As well as the canonical 70-30 revenue share on the sale of app itself Telefonica is pushing the possibilities of not just in-app advertising but also of sharing messaging revenues stimulated by applications activity. A share of the global SMS market (worth €160bn today, and forecast to rise to €240bn in 2014) is a very impressive pool of money for developers. As far as ads go, the plan is to push ad inventory aggregated by Telefonica to the developers’ apps, sharing the ad revenue 50-50.

As well as the 200 million end users who are due to to have access to Telefonica app stores across its footprint by the end of 2011 (80m have access today), apps using BlueVia capabilities can also be sold in 3rd party stores too.

Most interesting perhaps is a vast untapped market that Telefonica will be targeting with BlueVia: featurephones in Latin America.

LATAM is one of the remaining subscriber growth zones, where data and apps are likely to become much more important as 3G becomes more available, cheap Android-based devices appear, and earlier featurephones that boast at least a Web browser are flushed from stocks in other markets.

In the meantime, however, they see a significant opportunity in working with a raft of specialist technology companies like twitea that allow people to use advanced services without the need for either a data plan or a smartphone.

For mature markets one of the most important elements for developers is likely to be BlueVia’s User Context API, which is free and which provides a read-out of the capabilities of a given device - what data rate is available, what features, OS, and software versions are present, and if it’s subject to parental restrictions (and if so, what). When Telco 2.0 was at the Financial Times’s world telecoms conference in November, Alcatel-Lucent (ALU) - in their capacity as new owners of ProgrammableWeb - presented some research about what app developers wanted from operators. Here’s the slide.


It’s quite data-heavy for the constraints of this blog, but it’s clear from the charts that developers were much more interested in customer data and context than they were in anything else ALU thought telcos could offer - including bandwidth.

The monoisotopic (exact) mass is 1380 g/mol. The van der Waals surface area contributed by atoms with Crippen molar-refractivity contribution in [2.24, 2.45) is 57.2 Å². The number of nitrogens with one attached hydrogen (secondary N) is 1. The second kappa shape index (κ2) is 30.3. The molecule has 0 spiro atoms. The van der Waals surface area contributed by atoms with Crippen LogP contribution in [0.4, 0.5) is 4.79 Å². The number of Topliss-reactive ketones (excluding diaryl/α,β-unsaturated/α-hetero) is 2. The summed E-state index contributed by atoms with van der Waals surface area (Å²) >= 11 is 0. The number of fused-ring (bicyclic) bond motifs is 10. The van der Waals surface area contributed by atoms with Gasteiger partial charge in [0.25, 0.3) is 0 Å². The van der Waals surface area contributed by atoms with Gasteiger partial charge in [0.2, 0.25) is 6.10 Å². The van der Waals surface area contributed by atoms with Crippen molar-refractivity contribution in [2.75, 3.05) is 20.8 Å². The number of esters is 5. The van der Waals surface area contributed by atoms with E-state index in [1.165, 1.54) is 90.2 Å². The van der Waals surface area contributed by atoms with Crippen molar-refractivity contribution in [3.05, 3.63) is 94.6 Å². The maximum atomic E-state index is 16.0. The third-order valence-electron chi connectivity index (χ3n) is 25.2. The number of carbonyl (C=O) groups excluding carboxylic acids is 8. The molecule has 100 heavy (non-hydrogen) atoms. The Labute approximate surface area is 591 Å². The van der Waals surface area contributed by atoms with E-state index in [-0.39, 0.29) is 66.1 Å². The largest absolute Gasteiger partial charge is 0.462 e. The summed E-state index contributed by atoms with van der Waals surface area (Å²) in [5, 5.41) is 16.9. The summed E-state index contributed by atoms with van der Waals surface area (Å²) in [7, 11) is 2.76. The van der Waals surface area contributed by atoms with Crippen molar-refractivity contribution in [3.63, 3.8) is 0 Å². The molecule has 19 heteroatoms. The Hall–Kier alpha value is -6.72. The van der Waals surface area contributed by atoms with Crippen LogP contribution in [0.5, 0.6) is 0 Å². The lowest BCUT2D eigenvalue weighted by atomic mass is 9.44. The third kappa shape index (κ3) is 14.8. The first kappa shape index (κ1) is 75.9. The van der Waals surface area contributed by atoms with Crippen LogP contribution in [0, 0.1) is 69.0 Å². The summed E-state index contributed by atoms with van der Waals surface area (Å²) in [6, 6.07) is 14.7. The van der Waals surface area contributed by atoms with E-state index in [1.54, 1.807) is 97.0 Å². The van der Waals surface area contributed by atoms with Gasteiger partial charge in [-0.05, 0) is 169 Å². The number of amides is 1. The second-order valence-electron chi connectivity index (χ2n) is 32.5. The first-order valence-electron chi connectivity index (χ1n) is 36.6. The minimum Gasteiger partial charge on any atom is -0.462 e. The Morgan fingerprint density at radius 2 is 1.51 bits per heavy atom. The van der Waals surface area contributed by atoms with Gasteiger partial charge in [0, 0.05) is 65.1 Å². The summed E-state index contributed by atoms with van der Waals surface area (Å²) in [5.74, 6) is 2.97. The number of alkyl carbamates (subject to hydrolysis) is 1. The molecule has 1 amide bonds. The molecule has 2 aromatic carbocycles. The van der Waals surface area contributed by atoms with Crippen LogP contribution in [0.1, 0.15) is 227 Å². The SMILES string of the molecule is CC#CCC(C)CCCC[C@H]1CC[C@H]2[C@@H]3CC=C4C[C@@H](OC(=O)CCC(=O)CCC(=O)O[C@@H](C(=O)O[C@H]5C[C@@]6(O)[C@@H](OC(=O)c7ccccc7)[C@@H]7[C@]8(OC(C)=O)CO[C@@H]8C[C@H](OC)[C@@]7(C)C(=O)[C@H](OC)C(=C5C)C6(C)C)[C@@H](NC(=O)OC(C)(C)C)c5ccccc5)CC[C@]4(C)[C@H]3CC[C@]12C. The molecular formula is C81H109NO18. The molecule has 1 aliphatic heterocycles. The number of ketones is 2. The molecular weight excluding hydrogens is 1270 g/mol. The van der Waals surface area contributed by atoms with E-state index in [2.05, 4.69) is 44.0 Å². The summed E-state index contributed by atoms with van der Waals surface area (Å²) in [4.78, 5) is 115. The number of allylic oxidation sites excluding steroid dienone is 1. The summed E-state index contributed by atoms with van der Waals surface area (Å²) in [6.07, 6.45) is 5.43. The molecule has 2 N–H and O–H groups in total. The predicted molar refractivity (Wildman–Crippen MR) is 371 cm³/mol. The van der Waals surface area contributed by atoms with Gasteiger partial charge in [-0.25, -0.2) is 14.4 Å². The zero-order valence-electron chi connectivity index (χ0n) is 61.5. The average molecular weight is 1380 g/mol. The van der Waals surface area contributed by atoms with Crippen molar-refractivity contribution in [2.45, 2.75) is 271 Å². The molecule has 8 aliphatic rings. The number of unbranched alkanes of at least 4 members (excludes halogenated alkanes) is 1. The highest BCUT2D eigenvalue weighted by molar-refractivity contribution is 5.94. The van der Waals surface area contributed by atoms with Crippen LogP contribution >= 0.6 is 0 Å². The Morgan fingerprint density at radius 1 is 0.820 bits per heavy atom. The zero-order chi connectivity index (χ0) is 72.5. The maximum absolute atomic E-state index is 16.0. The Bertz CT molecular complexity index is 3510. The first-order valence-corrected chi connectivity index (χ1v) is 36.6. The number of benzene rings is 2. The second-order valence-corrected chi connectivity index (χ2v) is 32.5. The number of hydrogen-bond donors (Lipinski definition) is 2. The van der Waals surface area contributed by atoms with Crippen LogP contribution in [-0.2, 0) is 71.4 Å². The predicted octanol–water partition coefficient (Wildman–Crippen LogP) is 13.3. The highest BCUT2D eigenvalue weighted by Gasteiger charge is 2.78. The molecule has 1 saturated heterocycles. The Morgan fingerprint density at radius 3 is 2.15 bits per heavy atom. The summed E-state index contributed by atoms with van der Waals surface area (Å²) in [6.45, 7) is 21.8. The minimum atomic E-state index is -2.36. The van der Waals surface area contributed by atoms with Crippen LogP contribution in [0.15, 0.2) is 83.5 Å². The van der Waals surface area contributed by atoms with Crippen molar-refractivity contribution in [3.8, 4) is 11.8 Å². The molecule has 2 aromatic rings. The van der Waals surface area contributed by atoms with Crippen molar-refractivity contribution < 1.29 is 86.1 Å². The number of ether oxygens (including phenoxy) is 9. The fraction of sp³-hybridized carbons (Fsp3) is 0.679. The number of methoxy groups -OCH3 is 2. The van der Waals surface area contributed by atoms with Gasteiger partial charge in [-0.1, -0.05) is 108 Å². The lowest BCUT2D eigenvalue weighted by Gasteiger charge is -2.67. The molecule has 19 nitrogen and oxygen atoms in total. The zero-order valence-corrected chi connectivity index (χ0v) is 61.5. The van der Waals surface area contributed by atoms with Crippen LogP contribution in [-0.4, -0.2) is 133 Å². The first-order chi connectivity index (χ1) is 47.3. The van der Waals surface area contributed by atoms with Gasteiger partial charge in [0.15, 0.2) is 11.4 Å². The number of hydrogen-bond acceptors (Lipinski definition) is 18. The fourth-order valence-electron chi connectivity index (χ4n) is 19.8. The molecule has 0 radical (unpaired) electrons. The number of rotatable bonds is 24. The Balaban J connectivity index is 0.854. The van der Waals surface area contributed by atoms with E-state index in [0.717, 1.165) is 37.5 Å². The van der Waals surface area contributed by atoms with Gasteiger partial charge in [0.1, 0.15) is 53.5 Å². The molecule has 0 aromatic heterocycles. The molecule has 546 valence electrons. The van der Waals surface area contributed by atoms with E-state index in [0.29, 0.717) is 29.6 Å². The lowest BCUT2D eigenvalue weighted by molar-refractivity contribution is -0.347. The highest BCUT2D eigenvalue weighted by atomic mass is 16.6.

In terms of BlueVia as a corporate project for Telefonica, it’s currently in Beta, and will no doubt be launching more API’s in 2011. We understand that the effort to get internal agreement to its business model was significant - you can imagine the arguments with internal financial controllers at each OpCo about making volumes of APIs free and sharing core SMS revenues, all highly anathema to normal telco commercial thinking.

What is important to the success of this programme is that BlueVia is sponsorsed and supported by the COO of Telefonica SA, the CEO of its LATAM operation as well as the CEO of Group R&D.

This level of ‘air cover’ is vital to any ‘Telco 2.0’ initiative, since in most telcos you are likely to find that 90% of top management are finance people focused on exploiting and protecting the existing business model and perhaps only 5% really understand what Telco 2.0 even means and its importance to future growth.

How does BlueVia fit with industry initiatives like WAC? Telefonica is clearly supportive of the need for industry-wide widgets to support web apps, but is perhaps less convinced of the practicalities (today at least) of exposing a rich array of network API’s beyond in-app payments.

More worrying for us is that too much traditional telco thinking and behaviour is still lingering within the Community: individual operators staying too closed, too attached to withering business models, seeing each other as competitors rather than partners in creating (quickly) a globally interoperable telecoms-centric business model that could add significant value to developers, help to embed more telco capabilities into the everyday business processes of other industries, provide a viable alternative to Apple and Google, and float all telco boats in so doing.

We believe that the thinking behind BlueVia is a major step in the right direction for the telecoms industry. One that other operators should emulate, and fast.

We’ll be monitoring progress closely and inviting Telefonica to share their learnings at our events throughout 2011. In the meantime, here’s some more on their thinking in this recent presentation: